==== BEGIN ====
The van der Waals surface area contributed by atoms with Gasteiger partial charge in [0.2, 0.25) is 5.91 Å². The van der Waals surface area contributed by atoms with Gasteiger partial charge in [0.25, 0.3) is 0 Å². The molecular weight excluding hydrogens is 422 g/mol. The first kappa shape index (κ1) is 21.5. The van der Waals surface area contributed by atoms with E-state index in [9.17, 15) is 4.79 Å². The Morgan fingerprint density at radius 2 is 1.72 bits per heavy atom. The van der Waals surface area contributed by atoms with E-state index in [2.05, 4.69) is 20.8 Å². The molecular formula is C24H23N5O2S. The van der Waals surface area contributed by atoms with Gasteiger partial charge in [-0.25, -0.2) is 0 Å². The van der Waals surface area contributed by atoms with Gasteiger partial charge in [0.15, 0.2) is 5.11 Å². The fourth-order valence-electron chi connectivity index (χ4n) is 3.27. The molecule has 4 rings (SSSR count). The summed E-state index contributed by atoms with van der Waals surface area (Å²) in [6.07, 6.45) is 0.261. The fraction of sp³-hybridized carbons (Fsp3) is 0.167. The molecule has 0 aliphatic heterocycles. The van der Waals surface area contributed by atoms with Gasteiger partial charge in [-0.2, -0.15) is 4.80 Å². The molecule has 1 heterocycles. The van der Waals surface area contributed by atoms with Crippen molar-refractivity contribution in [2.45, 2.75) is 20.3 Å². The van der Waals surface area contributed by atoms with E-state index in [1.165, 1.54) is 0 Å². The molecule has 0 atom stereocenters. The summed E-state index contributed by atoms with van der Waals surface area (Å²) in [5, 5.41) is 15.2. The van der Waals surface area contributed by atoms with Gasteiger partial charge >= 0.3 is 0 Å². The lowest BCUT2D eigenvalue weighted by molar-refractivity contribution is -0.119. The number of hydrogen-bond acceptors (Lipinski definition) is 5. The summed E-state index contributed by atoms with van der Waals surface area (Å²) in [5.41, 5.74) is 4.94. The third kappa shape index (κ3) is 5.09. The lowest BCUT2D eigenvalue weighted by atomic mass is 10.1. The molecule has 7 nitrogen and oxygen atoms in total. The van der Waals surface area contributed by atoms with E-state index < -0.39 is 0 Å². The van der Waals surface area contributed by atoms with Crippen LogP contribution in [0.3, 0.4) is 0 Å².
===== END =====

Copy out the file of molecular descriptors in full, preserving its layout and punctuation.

The van der Waals surface area contributed by atoms with Gasteiger partial charge in [0.2, 0.25) is 5.91 Å². The van der Waals surface area contributed by atoms with Gasteiger partial charge in [0.25, 0.3) is 0 Å². The molecular weight excluding hydrogens is 422 g/mol. The first kappa shape index (κ1) is 21.5. The van der Waals surface area contributed by atoms with E-state index in [9.17, 15) is 4.79 Å². The Morgan fingerprint density at radius 2 is 1.72 bits per heavy atom. The van der Waals surface area contributed by atoms with E-state index in [2.05, 4.69) is 20.8 Å². The molecular formula is C24H23N5O2S. The van der Waals surface area contributed by atoms with Gasteiger partial charge in [-0.25, -0.2) is 0 Å². The van der Waals surface area contributed by atoms with Gasteiger partial charge in [0.15, 0.2) is 5.11 Å². The fourth-order valence-electron chi connectivity index (χ4n) is 3.27. The molecule has 4 rings (SSSR count). The summed E-state index contributed by atoms with van der Waals surface area (Å²) in [6.07, 6.45) is 0.261. The fraction of sp³-hybridized carbons (Fsp3) is 0.167. The molecule has 0 aliphatic heterocycles. The van der Waals surface area contributed by atoms with Gasteiger partial charge in [-0.2, -0.15) is 4.80 Å². The molecule has 1 heterocycles. The van der Waals surface area contributed by atoms with Crippen molar-refractivity contribution in [2.45, 2.75) is 20.3 Å². The van der Waals surface area contributed by atoms with E-state index in [1.165, 1.54) is 0 Å². The molecule has 0 atom stereocenters. The summed E-state index contributed by atoms with van der Waals surface area (Å²) in [5, 5.41) is 15.2. The van der Waals surface area contributed by atoms with Gasteiger partial charge >= 0.3 is 0 Å². The lowest BCUT2D eigenvalue weighted by molar-refractivity contribution is -0.119. The number of hydrogen-bond acceptors (Lipinski definition) is 5. The summed E-state index contributed by atoms with van der Waals surface area (Å²) in [5.41, 5.74) is 4.94. The third kappa shape index (κ3) is 5.09. The lowest BCUT2D eigenvalue weighted by atomic mass is 10.1. The molecule has 7 nitrogen and oxygen atoms in total. The van der Waals surface area contributed by atoms with E-state index < -0.39 is 0 Å². The van der Waals surface area contributed by atoms with Crippen LogP contribution in [0.3, 0.4) is 0 Å².